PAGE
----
Honeyflow.com | FAQ's |

Swarm or emergency

Its the end of winter here in Perth, Australia.

I wintered with 3x 8 frame boxes… the top being a flow separated by a cover board.

The colony has become active… so i checked them today. The middle box is basically brood and one frame of honey. The bottom box is half brood half empty comb. Both boxes were spilling over with bees. The flow had hardly any bees in it and is 2/3rds full of honey.

I found 5 queen cells on the face of the comb… 2 in the bottom box close together and 3 in the middle box close together. They were all in different stages of development… the most advanced was about an inch long with a plump larvae inside.

So they dont look like swarm cells… long and on the bottom of frames… but i read on @Michael_Bush website that that can be a myth.

I need to prevent a swarm as i’m in an urban area and so may get irritated neighbours and if they choose a local spot they’ll probs get sprayed by pest control.

I dont particularly want to split as I dont particularly want to have to manage two hives or have two extraction techniques.

I’ve never managed to identify an egg and so am at a loss as to how to tell if the queen is in there. A local experienced beek has advised me to cut the cells out and see if they rebuild.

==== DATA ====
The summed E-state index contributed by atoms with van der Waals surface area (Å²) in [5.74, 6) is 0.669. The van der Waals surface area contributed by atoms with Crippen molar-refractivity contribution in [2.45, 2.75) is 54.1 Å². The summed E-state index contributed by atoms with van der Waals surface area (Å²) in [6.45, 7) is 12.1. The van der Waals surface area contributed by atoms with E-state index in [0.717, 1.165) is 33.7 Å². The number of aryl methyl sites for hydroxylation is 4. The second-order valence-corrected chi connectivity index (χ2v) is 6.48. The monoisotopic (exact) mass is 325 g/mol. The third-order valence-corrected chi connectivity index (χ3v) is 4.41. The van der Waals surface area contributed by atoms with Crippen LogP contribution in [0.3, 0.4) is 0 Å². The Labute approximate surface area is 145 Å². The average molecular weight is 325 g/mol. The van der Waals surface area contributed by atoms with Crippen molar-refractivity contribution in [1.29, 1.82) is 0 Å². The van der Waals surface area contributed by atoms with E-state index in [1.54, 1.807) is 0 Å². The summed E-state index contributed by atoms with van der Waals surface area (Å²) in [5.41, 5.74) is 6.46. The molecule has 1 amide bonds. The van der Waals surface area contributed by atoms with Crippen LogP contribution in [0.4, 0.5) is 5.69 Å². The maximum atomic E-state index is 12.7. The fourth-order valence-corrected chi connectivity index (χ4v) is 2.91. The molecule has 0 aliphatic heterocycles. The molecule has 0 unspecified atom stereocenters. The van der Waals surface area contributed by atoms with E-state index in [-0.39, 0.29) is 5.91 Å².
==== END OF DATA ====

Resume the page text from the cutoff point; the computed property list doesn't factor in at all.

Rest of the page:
Any advice?

If you had to do a split into a nuc box- I am sure you would easily find someone to take or even buy the bees from you. Or you could recombine them later?

1 Like

The first part is easy to address. If you have uncapped larvae in the hive, you have had a queen in there within the last week or so.

I would not cut out the queen cells - that is old advice and there are better ways now. I can’t explain it nearly as well as this article does:

These two articles are also worth reading:

I agree with @Semaphore, it would even be worth buying a cheap nucleus box to make an artificial swarm, then sell it to somebody when it is established. It shouldn’t take a lot of caring for, and with the honey/nectar season about to start in your part of the world, it should be very easy to find a buyer if you don’t want to keep them.


I know I’d buy them! I’ll be needing 5 nucs at least over the next few months.

To determine if they are swarm cells you need to look at the whole picture. Swarm cells are all different ages, not all the same age. Swarm cells are build when a colony is booming (growing rapidly) and crowded. If the colony is not rapidly growing or crowded they are unlikely to be swarm cells. If there are few cells for the number of bees (like one or two and a few bees or five or six in a really strong hive) they are more likely supersedure cells. This is a relative number. i.e. if it’s a small crowded colony with five or six cells they may be swarming.

Interesting presentation last Monday at our local beekeeping meeting. Hilary Kearney showed a video of a swarm she caught recently which had around 20 queens in it. Once the swarm settled, the workers started balling queens in tennis ball-sized clumps, presumably to kill off the queens they didn’t like. She dug through the ball of bees to be sure of what they were cooking in the middle! She had video showing the balling behavior - bees frantically buzzing and vibrating to overheat the queen in the middle of the clump.

I have never seen that in a swarm before, but it must happen quite often given the number of swarm cells a hive can produce at once. Both Michael’s comments and the first article I linked above hint at how many queen cells appear when a hive is determined to swarm - very impressive! :blush: